Fall MVP: Andrew Finkelman. Wins over Cuba (projected Midd #1), De Quant (projected Midd #2-3), and Wei 2x (projected Amherst #1-3), highlighted the amazing fall for the freshman. His amazing run to the ITA finals was captivating, and even predicted by D3ASW (due to the sound of his name). I had Finkelman as my #5 freshman in the region coming into the fall, so I will admit that he more than surprised me. Here’s hoping that trend continues in March!

Why fans should be excited: While Michael Liu’s leadership will be sorely missed, the worry that Wes is without somebody able to step up and fill the #2 spot is seemingly unfounded with the emergence of Andrew Finkelman! Steven Chen has looked good, although not a worldbeater, but the top of the Wes lineup seems pretty secure. Given how good their depth has been in recent years, Cards fans should be excited about their team’s chances to contend for another quarterfinal berth.

Why fans should be worried: Lots of injuries riddled Wes’ fall, but what I’m most worried about is the doubles. We saw Samson and Carter play after missing a fall tournament. Eusebio will hopefully be ready for the spring, and that’s a major improvement to the doubles lineup; but, even though the Cards only graduated one singles player last year, they graduated their entire top duo, and another player who played in the doubles lineup over the year. We saw some decent doubles from Wes this fall, but we’ll need to see more come springtime.

Words of advice for the winter: GET HEALTHY and stay that way. This is similar to Bowdoin’s message, but it goes even further. When you’re coming off an injury, you’re significantly more likely to miss more time, whether it’s because of re-injury, or compensating and injuring another part of your body. The Cards need to be doing all of the injury recovery exercises prescribed, and those who are healthy should be stretching and doing things like yoga each and every day to improve both flexibility and durability.


The BG is stayin’ alive

Fall MVP: Brian Grodecki. Normally this would go to Austin Barr, without a moment’s hesitation. In fact, if Barr were on any other team and put up the same #’s this fall, he would be their MVP, but he’s up against the fall MVP for the entire region, Mr. Brian Grodecki. BG started the fall with straight-set wins over the #1’s from Springfield and Vassar, then ran through the ITA, notching wins over Farrell (Midd projected #2-4), Barr (Williams projected #2), and Finkelman (Wes projected #2). He then made the most of his berth into Small College Nationals, beating Lipscomb (projected Redlands #1) and Jemison (projected Emory #1), before bowing out in the finals to Alhouni (projected GAC #1). Besides that, BG also made the ITA semis in dubs with Alex Taylor, losing 9-7 to the eventual champs.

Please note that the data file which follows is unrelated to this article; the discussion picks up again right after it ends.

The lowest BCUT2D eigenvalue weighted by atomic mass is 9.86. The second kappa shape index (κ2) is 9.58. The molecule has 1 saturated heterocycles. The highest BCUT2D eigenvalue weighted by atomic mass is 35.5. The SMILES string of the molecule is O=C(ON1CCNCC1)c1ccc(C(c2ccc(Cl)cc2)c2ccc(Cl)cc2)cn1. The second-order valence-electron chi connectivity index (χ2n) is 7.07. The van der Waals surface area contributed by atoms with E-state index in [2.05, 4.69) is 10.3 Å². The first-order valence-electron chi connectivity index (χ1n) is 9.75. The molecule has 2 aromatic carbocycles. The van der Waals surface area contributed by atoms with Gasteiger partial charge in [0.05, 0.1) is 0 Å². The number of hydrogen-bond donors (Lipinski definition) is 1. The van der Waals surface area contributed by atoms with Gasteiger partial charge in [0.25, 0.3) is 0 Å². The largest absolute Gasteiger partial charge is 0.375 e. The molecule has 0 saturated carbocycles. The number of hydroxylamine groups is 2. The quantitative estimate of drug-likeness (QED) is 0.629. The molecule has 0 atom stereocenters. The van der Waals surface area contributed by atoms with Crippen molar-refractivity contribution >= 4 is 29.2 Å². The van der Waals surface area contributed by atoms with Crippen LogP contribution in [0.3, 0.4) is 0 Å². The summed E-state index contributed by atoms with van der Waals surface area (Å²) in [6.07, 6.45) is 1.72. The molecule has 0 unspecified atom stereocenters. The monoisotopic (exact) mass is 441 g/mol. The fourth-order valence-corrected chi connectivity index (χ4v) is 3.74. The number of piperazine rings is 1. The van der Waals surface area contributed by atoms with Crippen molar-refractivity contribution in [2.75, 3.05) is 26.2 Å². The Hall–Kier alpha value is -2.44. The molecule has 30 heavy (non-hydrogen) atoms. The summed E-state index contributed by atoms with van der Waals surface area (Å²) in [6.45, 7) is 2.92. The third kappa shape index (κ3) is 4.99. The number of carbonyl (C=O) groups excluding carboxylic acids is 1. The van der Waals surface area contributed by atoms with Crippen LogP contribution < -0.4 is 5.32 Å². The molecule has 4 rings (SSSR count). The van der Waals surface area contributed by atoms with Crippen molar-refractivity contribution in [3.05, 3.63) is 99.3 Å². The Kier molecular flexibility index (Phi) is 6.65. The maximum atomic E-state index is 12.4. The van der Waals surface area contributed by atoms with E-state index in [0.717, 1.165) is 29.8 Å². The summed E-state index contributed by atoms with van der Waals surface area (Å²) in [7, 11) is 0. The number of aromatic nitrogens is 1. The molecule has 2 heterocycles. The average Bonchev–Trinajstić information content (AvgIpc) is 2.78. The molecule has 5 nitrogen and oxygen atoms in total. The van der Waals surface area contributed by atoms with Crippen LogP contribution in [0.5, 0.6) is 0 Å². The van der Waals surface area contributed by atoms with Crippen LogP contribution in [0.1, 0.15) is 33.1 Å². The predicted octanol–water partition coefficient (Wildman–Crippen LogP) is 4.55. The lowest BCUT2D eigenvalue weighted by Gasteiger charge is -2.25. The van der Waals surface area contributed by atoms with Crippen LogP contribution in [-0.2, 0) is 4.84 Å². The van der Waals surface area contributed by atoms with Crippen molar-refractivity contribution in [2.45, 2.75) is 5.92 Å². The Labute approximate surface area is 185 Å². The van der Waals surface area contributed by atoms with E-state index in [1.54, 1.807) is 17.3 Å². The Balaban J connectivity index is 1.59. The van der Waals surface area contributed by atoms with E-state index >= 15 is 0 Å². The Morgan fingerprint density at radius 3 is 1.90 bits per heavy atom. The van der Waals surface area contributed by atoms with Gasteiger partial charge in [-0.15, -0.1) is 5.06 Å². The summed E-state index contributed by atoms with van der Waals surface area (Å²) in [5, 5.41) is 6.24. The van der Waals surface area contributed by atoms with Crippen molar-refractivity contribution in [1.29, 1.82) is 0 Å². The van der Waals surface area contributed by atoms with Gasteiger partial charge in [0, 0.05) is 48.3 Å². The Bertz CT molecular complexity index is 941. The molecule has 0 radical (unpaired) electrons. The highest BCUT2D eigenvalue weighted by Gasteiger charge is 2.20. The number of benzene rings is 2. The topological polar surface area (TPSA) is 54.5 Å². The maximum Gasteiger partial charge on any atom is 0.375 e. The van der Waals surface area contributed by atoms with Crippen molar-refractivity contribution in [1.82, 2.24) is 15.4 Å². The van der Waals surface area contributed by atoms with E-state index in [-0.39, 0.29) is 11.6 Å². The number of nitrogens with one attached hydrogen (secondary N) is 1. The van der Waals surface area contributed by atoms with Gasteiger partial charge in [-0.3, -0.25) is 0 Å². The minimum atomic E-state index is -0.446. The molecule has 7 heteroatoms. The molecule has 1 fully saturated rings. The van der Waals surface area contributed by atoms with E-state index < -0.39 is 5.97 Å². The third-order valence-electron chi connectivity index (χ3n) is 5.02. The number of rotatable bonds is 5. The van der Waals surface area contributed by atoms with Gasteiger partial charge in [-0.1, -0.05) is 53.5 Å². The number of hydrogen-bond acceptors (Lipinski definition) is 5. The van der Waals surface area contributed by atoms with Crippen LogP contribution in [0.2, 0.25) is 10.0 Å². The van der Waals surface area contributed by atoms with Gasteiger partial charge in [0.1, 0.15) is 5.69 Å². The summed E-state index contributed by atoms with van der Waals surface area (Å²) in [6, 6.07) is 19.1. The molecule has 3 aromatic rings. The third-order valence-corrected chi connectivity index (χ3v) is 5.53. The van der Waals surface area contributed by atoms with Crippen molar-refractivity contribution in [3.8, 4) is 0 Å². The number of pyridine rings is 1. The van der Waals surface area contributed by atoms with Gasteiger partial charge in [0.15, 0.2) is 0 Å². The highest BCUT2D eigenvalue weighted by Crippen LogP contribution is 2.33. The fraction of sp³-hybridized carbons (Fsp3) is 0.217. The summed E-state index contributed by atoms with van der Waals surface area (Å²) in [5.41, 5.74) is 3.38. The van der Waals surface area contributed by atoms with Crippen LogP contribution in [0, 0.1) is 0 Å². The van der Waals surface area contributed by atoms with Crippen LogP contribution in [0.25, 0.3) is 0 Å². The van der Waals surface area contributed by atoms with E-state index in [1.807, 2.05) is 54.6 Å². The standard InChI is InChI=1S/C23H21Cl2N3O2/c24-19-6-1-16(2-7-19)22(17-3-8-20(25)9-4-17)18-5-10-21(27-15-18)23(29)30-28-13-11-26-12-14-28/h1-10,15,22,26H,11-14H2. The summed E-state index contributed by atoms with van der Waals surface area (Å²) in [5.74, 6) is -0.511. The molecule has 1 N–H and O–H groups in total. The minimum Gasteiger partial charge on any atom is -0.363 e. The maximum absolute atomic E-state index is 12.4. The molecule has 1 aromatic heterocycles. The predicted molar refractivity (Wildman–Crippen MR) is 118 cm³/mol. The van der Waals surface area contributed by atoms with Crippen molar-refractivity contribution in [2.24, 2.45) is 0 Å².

Why fans should be excited: The top of the lineup, the thing I was most worried about for the Ephs, has suddenly become its strength! Grodecki, Barr, and Sachin Raghavan all had tremendous falls, and should be tough at the top of the lineup. BUT that’s not all, the depth also had its moments, with freshman Calvin Chung getting wins over Kyle Wolfe (projected Bowdoin #3) and Nathan Kaplan (projected Amherst #3-6). Lil’ Raghavan made the Sweet 16 at ITAs, and Alex Taylor notched a huge win over Bessette (projected Amherst #1-4), before losing to his teammate Barr in the semis at MIT. With Indrakanti and Sadowsky coming back from abroad this spring, the Ephs are everybody’s favorite dark horse right now.

Why fans should be worried: I glazed over Deepak and Jordan’s semester’s away, but that’s a big deal. Who knows how much tennis they are playing while away from Williamstown. While we see kids go away every year and come back stronger than ever, it’s always a rough period at the very beginning. The Ephs will have a month of practice before their first matches, but they play Pomona, Chicago and Redlans all in their first week of matches. No time to shake off the match rust.

Words of advice for the winter: Don’t get complacent. Yes, you likely had the best fall of any team in the country. Yes your top players look significantly improved. Yes, you’re coming off the first quarterfinal berth since 2013. Yes, you should be confident, but don’t allow confidence to lead to complacence. Keep working as hard as you have been over the past year, and things will only get better.